Ahab is more difficult to comprehend. The author of 1 Kings describes him as doing "more evil in the eyes of the LORD than any of those before him." (16:30) However, one of the primary sins with which he was associated was that he "married Jezebel the daughter of Ethbaal king of the Sidonians, and began to serve Baal and worship him." (I Kings 16:31) Moreover, although he is said to have done "more to provoke the LORD, the God of Israel, to anger than did all the kings of Israel before him," (I Kings 16:33), he allowed for the slaying of the 450 false prophets of Baal after Elijah showed their inability to summon their god on Mt. Carmel. Moreover, when Elijah subsequently fled to Mt. Horeb, he fled, not from Ahab, but from the anger of his wife, Jezebel.

A reader might gather that Jezebel was the real power behind the throne just as some have speculated that, for Hillary Rodham to govern the country, she had to marry Bill Clinton; hence, bumper stickers proclaim, "Impeach The President, and Her Husband." Unlike President Clinton, Ahab was better known for his empathy with his own problems than for feeling the pain of his people, and he liked to sulk. By contrast, Jezebel was known for getting things done!

The last verse of the story prior to that of Nabath's vineyard shows Ahab being reprimanded by an unnamed prophet and withdrawing, "Sullen and angry" to his palace in Samaria. (I Kings 20:43) Perhaps as he sulked, Ahab looked out his window and saw a nearby vineyard belonging to Naboth of Jezreel. Ahab subsequently found Naboth and made him an offer that any good capitalist (such as those that he and Jezebel would have been familiar with in Sidon) would find difficult to refuse. Ahab offered either to give Naboth a better vineyard or pay him what it was worth.

Seemingly oblivious to monetary loss or gain, Naboth suddenly brought God into the equation. Naboth could not sell the land because it could not be priced. It was not a mere article of commerce, but an "inheritance" of Naboth's fathers. Naboth could not negotiate with Ahab because Naboth understood that sacred things were not the subject of commerce. Ahab probably did not understand Naboth, or, if he did, like modern would-be sophisticates, he probably either equated Naboth's belief with superstition or thought that Naboth was trying to deal sharply with him. Naboth, however, was not trying to ratchet up the price or get a better vineyard in exchange; God forbade transfer of an inheritance, and that was that. To rephrase a popular bumper-sticker, God said it, Nabboth believed it, and, for him, that settled it!

A constitutional scholar might at first ponder how, if at all, the Fifth Amendment provision for eminent domain—that is, the right of the government to take private property for public use upon the payment of just compensation—might have solved Ahab's problem and given Naboth a way out of his filial obligation. But whether Ahab had cited eminent domain or not, Naboth could no more have given up his land than must of us could give up our family name, repudiate our country, or our God, or remain impassive as our nation's flag was being burned. J. Robinson suggests in The First Book of Kings (Cambridge, University Press, 1972, p. 236) that the land Naboth had been asked to sell might have contained ancestral tombs, which would have compounded any sacrilege in its sale.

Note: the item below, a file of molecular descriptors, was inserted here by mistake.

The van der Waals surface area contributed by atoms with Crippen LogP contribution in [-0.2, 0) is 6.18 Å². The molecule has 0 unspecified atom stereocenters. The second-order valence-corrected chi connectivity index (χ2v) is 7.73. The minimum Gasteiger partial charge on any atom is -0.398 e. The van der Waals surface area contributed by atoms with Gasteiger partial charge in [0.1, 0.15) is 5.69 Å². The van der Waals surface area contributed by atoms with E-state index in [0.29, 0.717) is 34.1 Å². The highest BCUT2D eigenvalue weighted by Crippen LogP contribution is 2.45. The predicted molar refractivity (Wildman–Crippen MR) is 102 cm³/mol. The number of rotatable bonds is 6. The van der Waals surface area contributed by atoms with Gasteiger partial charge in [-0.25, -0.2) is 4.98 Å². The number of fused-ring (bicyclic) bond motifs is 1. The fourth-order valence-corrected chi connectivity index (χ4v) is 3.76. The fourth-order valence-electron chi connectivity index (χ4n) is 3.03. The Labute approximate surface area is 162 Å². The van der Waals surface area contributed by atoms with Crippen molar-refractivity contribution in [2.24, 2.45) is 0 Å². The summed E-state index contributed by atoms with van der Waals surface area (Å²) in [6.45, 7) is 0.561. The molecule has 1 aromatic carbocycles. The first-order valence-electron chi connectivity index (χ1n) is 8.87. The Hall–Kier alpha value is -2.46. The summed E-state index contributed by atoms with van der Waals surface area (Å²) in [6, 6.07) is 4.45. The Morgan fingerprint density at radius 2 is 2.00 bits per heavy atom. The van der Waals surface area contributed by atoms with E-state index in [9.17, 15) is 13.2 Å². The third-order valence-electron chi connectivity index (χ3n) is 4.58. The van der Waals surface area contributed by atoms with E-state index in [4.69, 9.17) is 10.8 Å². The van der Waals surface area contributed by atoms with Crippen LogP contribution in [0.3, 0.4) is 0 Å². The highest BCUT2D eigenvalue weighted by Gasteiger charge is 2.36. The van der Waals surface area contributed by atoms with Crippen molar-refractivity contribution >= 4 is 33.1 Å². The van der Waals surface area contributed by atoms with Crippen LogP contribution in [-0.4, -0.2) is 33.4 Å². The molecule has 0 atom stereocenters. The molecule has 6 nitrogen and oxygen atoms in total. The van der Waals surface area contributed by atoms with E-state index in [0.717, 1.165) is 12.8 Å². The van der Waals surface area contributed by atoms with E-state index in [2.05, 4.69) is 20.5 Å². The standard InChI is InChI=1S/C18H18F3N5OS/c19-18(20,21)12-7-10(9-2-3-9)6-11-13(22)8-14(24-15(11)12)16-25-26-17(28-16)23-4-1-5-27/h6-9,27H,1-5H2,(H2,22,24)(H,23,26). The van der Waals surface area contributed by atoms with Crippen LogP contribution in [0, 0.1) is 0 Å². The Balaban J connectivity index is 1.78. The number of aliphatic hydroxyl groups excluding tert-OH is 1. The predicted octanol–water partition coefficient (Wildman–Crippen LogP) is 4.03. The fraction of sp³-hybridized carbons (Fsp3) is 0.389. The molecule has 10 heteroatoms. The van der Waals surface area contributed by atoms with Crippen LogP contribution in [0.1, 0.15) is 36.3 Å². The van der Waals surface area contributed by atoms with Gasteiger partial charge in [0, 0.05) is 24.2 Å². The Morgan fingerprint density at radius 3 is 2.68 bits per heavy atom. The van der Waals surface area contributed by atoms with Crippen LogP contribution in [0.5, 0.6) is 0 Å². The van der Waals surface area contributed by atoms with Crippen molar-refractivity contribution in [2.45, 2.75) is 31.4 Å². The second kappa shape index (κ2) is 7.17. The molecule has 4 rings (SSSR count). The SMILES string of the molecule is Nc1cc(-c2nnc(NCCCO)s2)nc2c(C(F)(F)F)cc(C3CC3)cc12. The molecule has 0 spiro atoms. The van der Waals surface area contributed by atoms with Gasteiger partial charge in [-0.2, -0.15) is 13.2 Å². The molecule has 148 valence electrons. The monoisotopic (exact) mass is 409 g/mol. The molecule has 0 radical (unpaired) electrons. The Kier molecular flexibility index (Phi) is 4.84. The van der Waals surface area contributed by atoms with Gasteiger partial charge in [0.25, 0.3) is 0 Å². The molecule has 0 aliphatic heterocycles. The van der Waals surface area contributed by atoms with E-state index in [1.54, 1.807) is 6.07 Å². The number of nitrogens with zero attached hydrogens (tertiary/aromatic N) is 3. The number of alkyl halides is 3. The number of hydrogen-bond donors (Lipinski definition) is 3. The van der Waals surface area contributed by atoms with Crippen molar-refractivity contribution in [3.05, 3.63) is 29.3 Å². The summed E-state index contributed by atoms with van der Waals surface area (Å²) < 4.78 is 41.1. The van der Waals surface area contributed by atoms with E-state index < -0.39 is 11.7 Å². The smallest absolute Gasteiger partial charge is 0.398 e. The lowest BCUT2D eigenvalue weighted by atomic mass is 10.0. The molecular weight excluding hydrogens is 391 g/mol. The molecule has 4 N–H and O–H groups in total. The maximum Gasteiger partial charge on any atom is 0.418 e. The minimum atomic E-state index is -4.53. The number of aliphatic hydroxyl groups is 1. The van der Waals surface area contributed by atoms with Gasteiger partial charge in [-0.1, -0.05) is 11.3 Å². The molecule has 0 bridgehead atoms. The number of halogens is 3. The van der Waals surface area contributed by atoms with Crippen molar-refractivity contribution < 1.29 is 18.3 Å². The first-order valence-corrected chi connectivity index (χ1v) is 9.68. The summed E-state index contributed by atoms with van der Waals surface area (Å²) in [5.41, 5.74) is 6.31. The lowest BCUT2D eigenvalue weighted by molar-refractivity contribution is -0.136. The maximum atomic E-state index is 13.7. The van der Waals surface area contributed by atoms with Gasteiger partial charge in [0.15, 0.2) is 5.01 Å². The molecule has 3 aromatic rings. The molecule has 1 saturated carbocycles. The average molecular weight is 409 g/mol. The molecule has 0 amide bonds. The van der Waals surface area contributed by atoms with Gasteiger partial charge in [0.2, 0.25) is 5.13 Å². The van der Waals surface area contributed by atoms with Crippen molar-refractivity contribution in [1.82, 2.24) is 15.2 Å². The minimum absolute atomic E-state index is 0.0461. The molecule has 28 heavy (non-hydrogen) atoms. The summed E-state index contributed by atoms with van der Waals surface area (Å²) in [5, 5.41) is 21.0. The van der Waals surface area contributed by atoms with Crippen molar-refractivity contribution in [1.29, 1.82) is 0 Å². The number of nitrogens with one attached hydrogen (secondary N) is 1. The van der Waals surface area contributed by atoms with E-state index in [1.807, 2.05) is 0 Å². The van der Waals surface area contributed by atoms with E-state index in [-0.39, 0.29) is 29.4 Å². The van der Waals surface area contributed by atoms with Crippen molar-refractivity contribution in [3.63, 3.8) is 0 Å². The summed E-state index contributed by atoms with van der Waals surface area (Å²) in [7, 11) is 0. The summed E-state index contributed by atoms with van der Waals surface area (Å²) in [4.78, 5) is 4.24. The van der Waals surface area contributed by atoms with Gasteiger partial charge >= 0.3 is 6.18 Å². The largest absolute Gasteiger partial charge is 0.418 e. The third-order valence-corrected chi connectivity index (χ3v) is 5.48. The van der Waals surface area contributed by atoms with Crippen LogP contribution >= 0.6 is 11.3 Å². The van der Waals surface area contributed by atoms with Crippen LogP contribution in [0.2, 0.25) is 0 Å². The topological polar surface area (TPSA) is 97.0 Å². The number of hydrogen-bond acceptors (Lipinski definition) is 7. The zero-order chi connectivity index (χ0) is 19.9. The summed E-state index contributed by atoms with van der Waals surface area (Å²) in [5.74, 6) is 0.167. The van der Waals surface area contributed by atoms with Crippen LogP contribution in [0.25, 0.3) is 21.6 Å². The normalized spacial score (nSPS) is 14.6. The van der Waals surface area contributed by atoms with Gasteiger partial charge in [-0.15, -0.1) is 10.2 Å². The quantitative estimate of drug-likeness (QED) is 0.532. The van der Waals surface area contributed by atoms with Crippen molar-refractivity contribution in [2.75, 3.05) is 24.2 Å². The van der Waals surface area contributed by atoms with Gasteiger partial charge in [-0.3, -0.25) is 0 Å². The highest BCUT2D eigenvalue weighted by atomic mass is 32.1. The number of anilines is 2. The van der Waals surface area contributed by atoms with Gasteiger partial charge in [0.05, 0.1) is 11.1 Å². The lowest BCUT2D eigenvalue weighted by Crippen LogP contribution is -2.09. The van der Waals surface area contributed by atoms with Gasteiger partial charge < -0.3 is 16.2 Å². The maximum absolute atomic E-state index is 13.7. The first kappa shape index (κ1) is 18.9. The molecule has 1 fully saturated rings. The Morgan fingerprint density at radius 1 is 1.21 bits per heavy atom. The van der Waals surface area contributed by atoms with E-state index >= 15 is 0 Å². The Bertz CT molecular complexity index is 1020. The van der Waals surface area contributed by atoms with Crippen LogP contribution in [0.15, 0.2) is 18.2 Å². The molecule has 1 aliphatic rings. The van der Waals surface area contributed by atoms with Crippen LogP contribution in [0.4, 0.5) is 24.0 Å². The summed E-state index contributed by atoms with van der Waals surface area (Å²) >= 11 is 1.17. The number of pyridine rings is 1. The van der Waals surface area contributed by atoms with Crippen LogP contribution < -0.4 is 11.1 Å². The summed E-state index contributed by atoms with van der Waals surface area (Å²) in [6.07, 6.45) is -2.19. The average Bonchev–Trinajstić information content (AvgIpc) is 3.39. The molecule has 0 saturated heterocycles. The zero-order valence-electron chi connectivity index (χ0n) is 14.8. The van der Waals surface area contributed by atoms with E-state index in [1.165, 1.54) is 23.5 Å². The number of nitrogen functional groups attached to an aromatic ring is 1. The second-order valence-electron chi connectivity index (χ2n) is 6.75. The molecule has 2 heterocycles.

Ahab initially knew enough about Jehovah to know that, when Naboth gave his refusal and cited Jehovah's law, he was licked. Perhaps like too many grown men in the days before televised football and Bud Lite, Ahab returned "sullen and angry" to his palace, laid on his bed, turned his face (presumably to the wall where he could not longer look out his window onto Naboth's vineyard) and refused to eat.

However Jezebel might treat the prophets of Jehovah, she was ever solicitous of her husband. Ahab explained the situation, omitting only the reason that Naboth gave for refusing to sell his vineyard—although he may have been attempting to skewer his case against Naboth, it seems more likely that he just did not think she would understand such a religious position. Like future British queens, Jezebel was neither amused with Naboth nor her husband. Undoubtedly reflecting the principles of unlimited monarchy that typified the pagan nation in which she had been the daughter of a king, she rebuked Ahab, "Is this how you act as king over Israel?" (I Kings 21:7) More determined to get her way than was Ahab, she told him to cheer up and promised to get him the vineyard.